When 34-year-old ice angler Sebastien Roy felt a bite on Ontario’s Lake Simcoe one day in January 2017, he thought he’d hooked the lake trout that had been chasing his bait. Instead, he caught something much more substantial—Ontario’s new record burbot. Stretching the tape to 39 inches and weighing 17.85 pounds, it was only the second burbot Roy had ever caught. Talk about beginner’s luck.
[easy-tweet tweet=”Call ’em burbot, ling, mariah or lawyers, these freshwater cod offer great sport through the ice” user=”OutdoorCanada” hashtags=”icefishingFriday, winterfun”]
Not that Roy is a novice ice angler. He once guided six days a week on Simcoe for wintertime lakers and whitefish, but stopped because it was interfering with his hobby—fishing. He still occasionally guides select clients, however, and often speaks at ice-fishing expos. Since landing the record, Roy has caught dozens more burbot, honing his knowledge about the fish along the way. Follow his advice and maybe you can also take home some freshwater lobster this winter.
Burbot, often called ling, are the only freshwater fish in Canada that spawn beneath the ice. On most lakes, they group together between late January and late February, and spawn during the full moon, Roy says, noting things are a bit different on Lake Simcoe. “They don’t stack up like they would on other lakes where you can catch 50 fish a day,” he says. “On Simcoe, you catch one here, you catch one there.” The best time to fish for burbot is after dark, he says, although there are always exceptions: he caught his record at 1 p.m.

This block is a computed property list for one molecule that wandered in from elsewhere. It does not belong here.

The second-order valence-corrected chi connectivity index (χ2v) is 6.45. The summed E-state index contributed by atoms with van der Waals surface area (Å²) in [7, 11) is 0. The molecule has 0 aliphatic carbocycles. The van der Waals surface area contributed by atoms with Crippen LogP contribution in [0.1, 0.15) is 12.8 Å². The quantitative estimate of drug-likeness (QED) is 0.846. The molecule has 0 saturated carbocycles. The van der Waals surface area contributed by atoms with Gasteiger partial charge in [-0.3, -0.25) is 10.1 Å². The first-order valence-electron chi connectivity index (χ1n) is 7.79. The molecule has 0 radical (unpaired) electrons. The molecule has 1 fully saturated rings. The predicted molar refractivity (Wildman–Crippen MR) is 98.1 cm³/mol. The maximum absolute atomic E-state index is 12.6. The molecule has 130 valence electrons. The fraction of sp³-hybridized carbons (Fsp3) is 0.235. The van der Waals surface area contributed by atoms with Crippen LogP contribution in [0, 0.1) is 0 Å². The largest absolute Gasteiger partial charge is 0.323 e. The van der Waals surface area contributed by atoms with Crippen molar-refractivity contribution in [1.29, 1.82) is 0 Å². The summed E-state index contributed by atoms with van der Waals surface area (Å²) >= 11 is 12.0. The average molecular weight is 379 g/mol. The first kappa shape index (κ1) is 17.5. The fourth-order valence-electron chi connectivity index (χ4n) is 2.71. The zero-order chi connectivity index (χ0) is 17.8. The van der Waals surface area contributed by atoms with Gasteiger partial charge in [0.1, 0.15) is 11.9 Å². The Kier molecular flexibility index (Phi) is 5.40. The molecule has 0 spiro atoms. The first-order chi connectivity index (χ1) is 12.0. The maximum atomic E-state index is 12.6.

Burbot are a cold-water species, so they’re often found in the deepest part of a lake. That can vary depending on the waterbody, however. Roy’s record fish came out of 40 feet of water, for example, and since then, he’s caught them in everywhere from 15 feet down to 100. He typically starts at dusk by fishing the deeper side of a shoal in 60 to 70 feet, then slowly moves shallower until he’s on top of the shoal.
On most lakes, Roy says burbot anglers use catfish bait, such as chicken liver, dead minnows or sliced-up herring, on heavy spoons (or glow-in-the-dark spoons at night). On Lake Simcoe, he’s had the best luck with a bare blade bait, such as Sebile’s Vibrato.
Roy first jigs a spoon to attract fish, then hits bottom with the lure to create a silt cloud; most of the hits come once he resumes jigging in the cloud. Since burbot are not very aggressive, Roy recommends slow movements and light taps on the bottom when jigging.